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Are Retailers Wasting Billions Every Year on Loss Prevention Technologies?

Every year retailers worldwide spend billions of Euros on various types of technology such as CCTV, tagging and Data Mining in an attempt to tackle the ever present problem of shrinkage, which estimated to cost the European Fast Moving Consumer Goods Sector alone as much €18 billion a year (equivalent to the GDP of Luxembourg!).

Trying to decide in which technology to invest can be a tricky business, with often extravagant claims by suppliers being unsubstantiated by any published evidence. Persuading the business to invest can also be an up hill struggle as can deciding upon a way to measure the overall ‘value’ such investments can be worth to the business.

In order to address these issues, the ECR Europe Shrinkage Group has published a groundbreaking new report focussed on providing the loss prevention community with a better understanding of how to calculate the value of investments in a range of technologies, together with a series of practical steps to measure their impact upon the problem of shrinkage in the business.

Adrian Beck, a Reader in Criminology at the University of Leicester and the author of the report adds: ‘If retail loss prevention practitioners are to be taken more seriously by other functions within the business, then they need to show greater rigour and professionalism in the way in which they go about developing business cases for investment, and how they measure and monitor the performance of ‘solutions’ they recommend. It is hoped that this report will help them to achieve this’.

Sean Bowen Head of Security for Asda adds: ‘security practitioners are under increasing pressure to reduce the cost of shrinkage to their businesses and often they can feel pressured into making investments in technologies that may not deliver all that was originally promised. This ECR report provides practitioners with a valuable guide to ensure that decisions in the future to invest in technologies are based upon a much more informed and systematic approach which will result in maximising the ROI from Loss Prevention investments’.

In particular, the report offers the retail loss prevention practitioner:

• A step by step guide on how to develop a coherent and persuasive business case for investing in shrinkage solutions in the future, including a detailed worked example.

• Detailed understanding of how to measure the ‘value’ of such investments, including a comprehensive explanation of the four key measures commonly used: Return on Investment, Net Present Value, Discounted Pay Back Period, and Internal Rate of Return.

• Clear guidance on how these measures should be used when communicating with the rest of the organisation to ensure credibility.

• How to measure the ‘value’ of investments where strict financial returns are not easy to identify such as with CCTV, including a comprehensive list of possible variables that can be used for CCTV, EAS and Data Mining technologies.

• Detailed information on what other retailers are using, how they rate CCTV, EAS and Data Mining technologies and how they go about measuring their performance.

• A comprehensive list of Data Mining exception reporting variables to enable loss prevention practitioners to make the most of the technology.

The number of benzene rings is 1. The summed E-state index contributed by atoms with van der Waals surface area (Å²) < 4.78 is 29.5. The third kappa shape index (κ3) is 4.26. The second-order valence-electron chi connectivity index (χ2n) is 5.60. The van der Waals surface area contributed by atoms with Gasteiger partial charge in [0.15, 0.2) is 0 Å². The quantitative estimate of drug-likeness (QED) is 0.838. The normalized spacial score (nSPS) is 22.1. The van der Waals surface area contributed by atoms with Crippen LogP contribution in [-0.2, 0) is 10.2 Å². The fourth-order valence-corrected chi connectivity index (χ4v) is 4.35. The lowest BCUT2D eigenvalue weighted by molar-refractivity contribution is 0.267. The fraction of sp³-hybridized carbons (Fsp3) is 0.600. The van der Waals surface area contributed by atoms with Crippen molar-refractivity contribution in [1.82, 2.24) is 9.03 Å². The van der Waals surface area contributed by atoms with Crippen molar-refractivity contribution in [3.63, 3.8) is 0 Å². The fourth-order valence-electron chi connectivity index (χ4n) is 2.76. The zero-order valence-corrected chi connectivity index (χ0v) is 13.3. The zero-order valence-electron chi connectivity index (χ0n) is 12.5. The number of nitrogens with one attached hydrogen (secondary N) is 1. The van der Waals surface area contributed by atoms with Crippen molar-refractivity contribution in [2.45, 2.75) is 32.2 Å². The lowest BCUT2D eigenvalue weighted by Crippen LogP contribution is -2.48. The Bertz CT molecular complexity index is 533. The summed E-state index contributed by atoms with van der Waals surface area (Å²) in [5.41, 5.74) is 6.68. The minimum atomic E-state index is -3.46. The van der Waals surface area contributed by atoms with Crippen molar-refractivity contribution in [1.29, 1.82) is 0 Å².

• A checklist of requirements to ensure that CCTV, EAS and Data mining technologies are implemented effectively.

The report also found that:

• The loss prevention community in Europe needs to radically improve the way in which it measures the value of investments in shrinkage control technologies. As business competitiveness increases and demands for returns on internal investment come under greater scrutiny, the need to ‘prove’ value for money is becoming more necessary.

• There is a lack of understanding of how to measure the value of investments and too often loss prevention practitioners use the generic term ‘Return on Investment’ as a catch all phrase to suggest overall effectiveness rather than as a precise measure of value as it was originally created to convey.

• Loss prevention executives need to understand and use the language of senior management when making business cases for investment. Incorrect usage of financial terms and naïve cost/benefit models will undermine credibility, particularly when being compared with investment requests from other functions in the business.

• There is a dearth of published information available charting the value of investing in CCTV, EAS and Data Mining technologies in retailing. While some limited studies exist on EAS and Data Mining, virtually nothing has been written about the value of investing in CCTV. Those studies that do exist adopt overly simplistic methods to measure the value impact of the interventions.

John Fonteijn, one of the co-chairs of the ECR Europe Shrinkage group adds: ‘This report, for the first time, gives retailers a step by step guide as to how they can begin to go about not only building a water tight business case for investments in loss prevention technologies, but also the tools to measure accurately the impact they have on shrinkage’.

The author concludes: ‘If retail loss prevention practitioners are to be taken more seriously by other functions within the business, then they need to show greater rigour and professionalism in the way in which they go about developing business cases for investment, and how they measure and monitor the performance of ‘solutions’ they recommend. It is hoped that this report will help them to achieve this’.

Ather Mirza | alfa
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